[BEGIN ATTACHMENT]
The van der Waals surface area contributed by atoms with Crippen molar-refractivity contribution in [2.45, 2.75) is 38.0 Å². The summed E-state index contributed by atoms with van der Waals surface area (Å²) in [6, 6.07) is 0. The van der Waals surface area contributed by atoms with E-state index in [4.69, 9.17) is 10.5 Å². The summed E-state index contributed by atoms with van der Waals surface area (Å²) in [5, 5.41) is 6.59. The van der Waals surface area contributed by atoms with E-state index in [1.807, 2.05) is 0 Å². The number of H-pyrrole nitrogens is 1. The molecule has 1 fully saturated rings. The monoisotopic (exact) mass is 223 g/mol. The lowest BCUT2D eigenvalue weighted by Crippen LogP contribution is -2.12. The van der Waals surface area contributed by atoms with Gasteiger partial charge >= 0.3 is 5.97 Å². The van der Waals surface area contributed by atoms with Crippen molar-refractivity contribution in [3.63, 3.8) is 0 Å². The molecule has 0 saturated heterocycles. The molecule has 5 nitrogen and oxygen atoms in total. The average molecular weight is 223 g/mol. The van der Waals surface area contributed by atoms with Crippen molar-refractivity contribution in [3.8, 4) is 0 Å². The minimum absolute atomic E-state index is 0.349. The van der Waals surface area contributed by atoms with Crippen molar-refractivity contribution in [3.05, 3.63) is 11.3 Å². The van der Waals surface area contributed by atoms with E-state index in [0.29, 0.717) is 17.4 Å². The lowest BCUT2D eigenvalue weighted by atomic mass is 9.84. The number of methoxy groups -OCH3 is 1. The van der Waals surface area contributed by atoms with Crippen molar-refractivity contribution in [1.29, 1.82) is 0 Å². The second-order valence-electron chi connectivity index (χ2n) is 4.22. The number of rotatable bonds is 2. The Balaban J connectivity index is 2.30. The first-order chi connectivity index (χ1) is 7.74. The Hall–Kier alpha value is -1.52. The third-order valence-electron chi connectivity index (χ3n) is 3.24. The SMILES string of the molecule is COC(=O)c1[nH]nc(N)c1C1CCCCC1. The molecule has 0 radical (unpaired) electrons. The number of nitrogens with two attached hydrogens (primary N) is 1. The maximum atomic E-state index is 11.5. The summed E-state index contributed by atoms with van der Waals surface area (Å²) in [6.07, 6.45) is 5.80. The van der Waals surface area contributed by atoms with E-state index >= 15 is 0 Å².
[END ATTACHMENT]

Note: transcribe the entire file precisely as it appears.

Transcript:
The van der Waals surface area contributed by atoms with Crippen molar-refractivity contribution in [2.45, 2.75) is 38.0 Å². The summed E-state index contributed by atoms with van der Waals surface area (Å²) in [6, 6.07) is 0. The van der Waals surface area contributed by atoms with E-state index in [4.69, 9.17) is 10.5 Å². The summed E-state index contributed by atoms with van der Waals surface area (Å²) in [5, 5.41) is 6.59. The van der Waals surface area contributed by atoms with E-state index in [1.807, 2.05) is 0 Å². The number of H-pyrrole nitrogens is 1. The molecule has 1 fully saturated rings. The monoisotopic (exact) mass is 223 g/mol. The lowest BCUT2D eigenvalue weighted by Crippen LogP contribution is -2.12. The van der Waals surface area contributed by atoms with Gasteiger partial charge >= 0.3 is 5.97 Å². The van der Waals surface area contributed by atoms with Crippen molar-refractivity contribution in [3.63, 3.8) is 0 Å². The molecule has 0 saturated heterocycles. The molecule has 5 nitrogen and oxygen atoms in total. The average molecular weight is 223 g/mol. The van der Waals surface area contributed by atoms with Crippen molar-refractivity contribution in [3.8, 4) is 0 Å². The minimum absolute atomic E-state index is 0.349. The van der Waals surface area contributed by atoms with Crippen molar-refractivity contribution in [3.05, 3.63) is 11.3 Å². The van der Waals surface area contributed by atoms with E-state index in [0.29, 0.717) is 17.4 Å². The lowest BCUT2D eigenvalue weighted by atomic mass is 9.84. The number of methoxy groups -OCH3 is 1. The van der Waals surface area contributed by atoms with Crippen molar-refractivity contribution in [1.29, 1.82) is 0 Å². The second-order valence-electron chi connectivity index (χ2n) is 4.22. The number of rotatable bonds is 2. The Balaban J connectivity index is 2.30. The first-order chi connectivity index (χ1) is 7.74. The Hall–Kier alpha value is -1.52. The third-order valence-electron chi connectivity index (χ3n) is 3.24. The SMILES string of the molecule is COC(=O)c1[nH]nc(N)c1C1CCCCC1. The molecule has 0 radical (unpaired) electrons. The number of nitrogens with two attached hydrogens (primary N) is 1. The maximum atomic E-state index is 11.5. The summed E-state index contributed by atoms with van der Waals surface area (Å²) in [6.07, 6.45) is 5.80. The van der Waals surface area contributed by atoms with E-state index >= 15 is 0 Å².